Government Mustn't Bow to Chemical Giant's Pressure

Israel must act to implement 'Sheshinski 2' recommendations, as well as to foster employment in Negev, which would reduce dependence of residents on Israel Chemicals.

Bloomberg

Following his struggle for approval of the natural gas outline, which voids some of the Sheshinski Committee’s recommendations regarding the taxation of natural gas, it seems that Prime Minister Benjamin Netanyahu has a similar fate in mind for the recommendations of the second Sheshinski Committee. That committee looked into government policies regarding taxation of natural resources, and its recommendations are particularly relevant for the Israel Chemicals company (ICL).

Two weeks after the cabinet committee for social and economic affairs approved the Sheshinski Committee’s recommendations ahead of their incorporation into the annual supplementary Economic Arrangements Law, Netanyahu, through the director general of his office and Likud ministers, is fighting to have ICL excluded from the law. That became clear during a meeting on Wednesday of a special legislative committee dealing with the Economic Arrangements Law.

Following arguments between representatives of the Prime Minister and the ministers of Finance and Economy, the committee determined that the recommendations of “Sheshinski 2” would be incorporated into the law, but a committee would be established for the purpose of amending those recommendations after the first reading in the Knesset. The wording of the compromise raises concerns that they will be shelved alongside other committee resolutions, such as those of the Locker or Alalouf committees.

The recommendations of “Sheshinski 2” included several clauses that would have increased taxes and royalties paid to the state by ICL and would have reduced some of the tax benefits the corporation enjoys. The key ones related to the exclusion of mining activities from the Law for the Encouragement of Capital Investments, the imposition of a tax on profits that exceed a given yield on capital, determination of a formula for setting a realistic price for translocating bromide between Israel Chemicals companies and more.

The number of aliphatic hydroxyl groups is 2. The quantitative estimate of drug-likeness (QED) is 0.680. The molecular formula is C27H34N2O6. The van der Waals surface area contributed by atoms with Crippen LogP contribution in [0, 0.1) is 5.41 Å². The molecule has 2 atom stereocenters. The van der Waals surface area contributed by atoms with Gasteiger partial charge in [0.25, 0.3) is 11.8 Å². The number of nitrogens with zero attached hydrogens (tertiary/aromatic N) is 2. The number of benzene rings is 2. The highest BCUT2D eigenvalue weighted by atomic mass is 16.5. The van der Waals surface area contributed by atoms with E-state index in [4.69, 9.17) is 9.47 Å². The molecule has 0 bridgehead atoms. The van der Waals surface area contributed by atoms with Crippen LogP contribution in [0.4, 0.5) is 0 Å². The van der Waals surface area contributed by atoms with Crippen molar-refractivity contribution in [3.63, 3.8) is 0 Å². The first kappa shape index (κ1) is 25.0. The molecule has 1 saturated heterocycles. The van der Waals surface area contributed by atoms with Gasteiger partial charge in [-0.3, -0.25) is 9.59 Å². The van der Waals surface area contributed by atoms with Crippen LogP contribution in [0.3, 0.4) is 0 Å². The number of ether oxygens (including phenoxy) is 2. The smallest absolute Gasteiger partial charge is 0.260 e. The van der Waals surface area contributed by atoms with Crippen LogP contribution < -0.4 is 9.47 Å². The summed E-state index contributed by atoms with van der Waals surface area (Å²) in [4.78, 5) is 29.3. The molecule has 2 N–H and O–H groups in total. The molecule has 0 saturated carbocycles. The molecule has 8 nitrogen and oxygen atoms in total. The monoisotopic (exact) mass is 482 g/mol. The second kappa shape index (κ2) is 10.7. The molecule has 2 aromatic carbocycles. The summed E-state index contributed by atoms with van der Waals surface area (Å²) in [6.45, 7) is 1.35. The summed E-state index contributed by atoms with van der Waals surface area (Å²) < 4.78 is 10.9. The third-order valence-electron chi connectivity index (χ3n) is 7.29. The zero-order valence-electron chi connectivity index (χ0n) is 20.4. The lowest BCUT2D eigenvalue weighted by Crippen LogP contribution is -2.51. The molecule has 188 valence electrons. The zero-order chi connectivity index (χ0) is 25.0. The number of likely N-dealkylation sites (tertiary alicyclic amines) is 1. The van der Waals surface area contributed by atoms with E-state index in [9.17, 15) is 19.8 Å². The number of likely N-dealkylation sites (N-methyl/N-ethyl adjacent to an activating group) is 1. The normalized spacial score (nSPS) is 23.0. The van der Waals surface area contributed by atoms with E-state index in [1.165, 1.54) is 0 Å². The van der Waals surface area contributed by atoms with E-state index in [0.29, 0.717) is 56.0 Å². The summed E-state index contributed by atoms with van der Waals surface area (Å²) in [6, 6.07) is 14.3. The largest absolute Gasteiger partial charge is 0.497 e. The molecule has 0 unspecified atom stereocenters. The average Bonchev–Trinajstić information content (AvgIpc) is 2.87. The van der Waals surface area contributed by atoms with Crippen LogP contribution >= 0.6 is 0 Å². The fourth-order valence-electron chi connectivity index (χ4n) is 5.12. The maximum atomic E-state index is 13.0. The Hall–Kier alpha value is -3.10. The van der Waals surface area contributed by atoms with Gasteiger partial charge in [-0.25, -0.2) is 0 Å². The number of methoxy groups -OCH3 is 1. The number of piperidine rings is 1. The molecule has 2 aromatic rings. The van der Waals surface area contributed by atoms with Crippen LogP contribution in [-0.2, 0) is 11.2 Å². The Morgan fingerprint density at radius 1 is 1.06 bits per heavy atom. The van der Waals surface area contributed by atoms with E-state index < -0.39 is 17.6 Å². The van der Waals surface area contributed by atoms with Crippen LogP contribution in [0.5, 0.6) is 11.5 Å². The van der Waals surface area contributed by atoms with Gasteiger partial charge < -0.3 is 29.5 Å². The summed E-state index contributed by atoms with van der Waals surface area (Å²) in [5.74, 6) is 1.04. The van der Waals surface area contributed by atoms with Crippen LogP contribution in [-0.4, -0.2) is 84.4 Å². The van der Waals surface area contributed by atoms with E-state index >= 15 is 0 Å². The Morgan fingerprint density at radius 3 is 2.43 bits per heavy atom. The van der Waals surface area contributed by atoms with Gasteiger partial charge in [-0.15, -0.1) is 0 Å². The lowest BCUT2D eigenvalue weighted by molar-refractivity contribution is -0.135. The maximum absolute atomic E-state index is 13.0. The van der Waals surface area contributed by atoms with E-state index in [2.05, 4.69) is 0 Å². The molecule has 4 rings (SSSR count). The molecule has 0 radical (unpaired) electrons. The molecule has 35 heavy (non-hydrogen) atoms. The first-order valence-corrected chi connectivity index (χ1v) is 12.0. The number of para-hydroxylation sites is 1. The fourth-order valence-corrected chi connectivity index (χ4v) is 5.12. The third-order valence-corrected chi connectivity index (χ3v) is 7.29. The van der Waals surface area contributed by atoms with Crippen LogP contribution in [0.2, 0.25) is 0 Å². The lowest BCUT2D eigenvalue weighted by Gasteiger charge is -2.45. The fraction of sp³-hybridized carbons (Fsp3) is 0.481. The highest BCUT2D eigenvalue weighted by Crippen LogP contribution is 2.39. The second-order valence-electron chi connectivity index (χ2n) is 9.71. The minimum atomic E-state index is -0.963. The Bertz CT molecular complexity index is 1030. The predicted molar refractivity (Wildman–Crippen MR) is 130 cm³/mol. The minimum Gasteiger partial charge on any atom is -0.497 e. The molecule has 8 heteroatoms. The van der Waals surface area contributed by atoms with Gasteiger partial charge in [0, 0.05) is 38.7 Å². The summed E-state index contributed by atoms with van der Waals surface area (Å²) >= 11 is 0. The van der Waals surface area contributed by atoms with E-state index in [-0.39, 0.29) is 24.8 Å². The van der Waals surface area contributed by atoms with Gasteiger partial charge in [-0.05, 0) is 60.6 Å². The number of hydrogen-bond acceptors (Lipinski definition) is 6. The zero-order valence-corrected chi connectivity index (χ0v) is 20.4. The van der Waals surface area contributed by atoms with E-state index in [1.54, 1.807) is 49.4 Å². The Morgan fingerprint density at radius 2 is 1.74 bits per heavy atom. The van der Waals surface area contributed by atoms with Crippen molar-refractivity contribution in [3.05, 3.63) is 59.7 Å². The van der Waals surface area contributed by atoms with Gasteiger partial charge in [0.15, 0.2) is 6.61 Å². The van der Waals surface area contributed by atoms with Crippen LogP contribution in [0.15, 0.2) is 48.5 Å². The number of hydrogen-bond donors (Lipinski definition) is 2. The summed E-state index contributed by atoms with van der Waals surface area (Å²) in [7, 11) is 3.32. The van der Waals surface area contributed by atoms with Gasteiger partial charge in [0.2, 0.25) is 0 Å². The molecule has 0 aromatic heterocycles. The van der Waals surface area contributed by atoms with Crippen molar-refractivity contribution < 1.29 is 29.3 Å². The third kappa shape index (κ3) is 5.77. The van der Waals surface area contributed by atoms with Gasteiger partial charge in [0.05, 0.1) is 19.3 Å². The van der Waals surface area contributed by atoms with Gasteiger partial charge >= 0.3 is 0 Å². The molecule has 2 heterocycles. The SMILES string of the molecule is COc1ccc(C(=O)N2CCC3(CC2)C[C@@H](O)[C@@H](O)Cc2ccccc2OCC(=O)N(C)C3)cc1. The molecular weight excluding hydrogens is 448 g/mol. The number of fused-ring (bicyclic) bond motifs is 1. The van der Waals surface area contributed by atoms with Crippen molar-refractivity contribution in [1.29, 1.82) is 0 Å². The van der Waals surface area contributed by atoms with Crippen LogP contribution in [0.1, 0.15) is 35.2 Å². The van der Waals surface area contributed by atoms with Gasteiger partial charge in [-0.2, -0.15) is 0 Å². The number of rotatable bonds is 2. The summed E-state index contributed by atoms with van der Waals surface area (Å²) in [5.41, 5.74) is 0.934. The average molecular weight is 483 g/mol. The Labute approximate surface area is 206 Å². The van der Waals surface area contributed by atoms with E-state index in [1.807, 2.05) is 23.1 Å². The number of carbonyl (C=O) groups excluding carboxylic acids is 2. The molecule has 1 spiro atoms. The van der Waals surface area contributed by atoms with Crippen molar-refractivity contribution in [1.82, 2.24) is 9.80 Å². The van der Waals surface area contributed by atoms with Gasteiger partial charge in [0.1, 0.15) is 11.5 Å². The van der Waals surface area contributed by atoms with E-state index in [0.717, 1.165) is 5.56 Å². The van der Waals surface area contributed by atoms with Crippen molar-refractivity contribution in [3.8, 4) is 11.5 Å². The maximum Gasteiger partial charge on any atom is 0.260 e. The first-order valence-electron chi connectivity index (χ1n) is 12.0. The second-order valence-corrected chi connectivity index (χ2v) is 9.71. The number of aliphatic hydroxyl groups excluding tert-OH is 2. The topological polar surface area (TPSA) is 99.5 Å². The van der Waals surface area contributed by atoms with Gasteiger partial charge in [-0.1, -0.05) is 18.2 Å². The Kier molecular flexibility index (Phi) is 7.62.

Ever since the recommendations were made public, ICL has been pressuring the government to shelve them. Among other threats, it warned that it would shut down some of its activities in the Negev, fire employees and halt its investments in the area. Workers’ committees also pressured Netanyahu to cancel these decisions in order to avoid job cuts. That, despite the fact that central elements of the recommendations will not affect the rate of employment in the company’s plants.

A company must be profitable in order to provide employment and contribute to developing the local economy. That said, the recommendations of a professional committee’s must be respected, especially after it set standards common in world markets and found that ICL has been paying lower taxes than were required for many years. There is no need for another committee to deal with the recommendations of a previous one. The government must act to implement the “Sheshinski 2” recommendations, as well as to foster employment in the region, which would reduce the dependence of Negev residents on Israel Chemicals.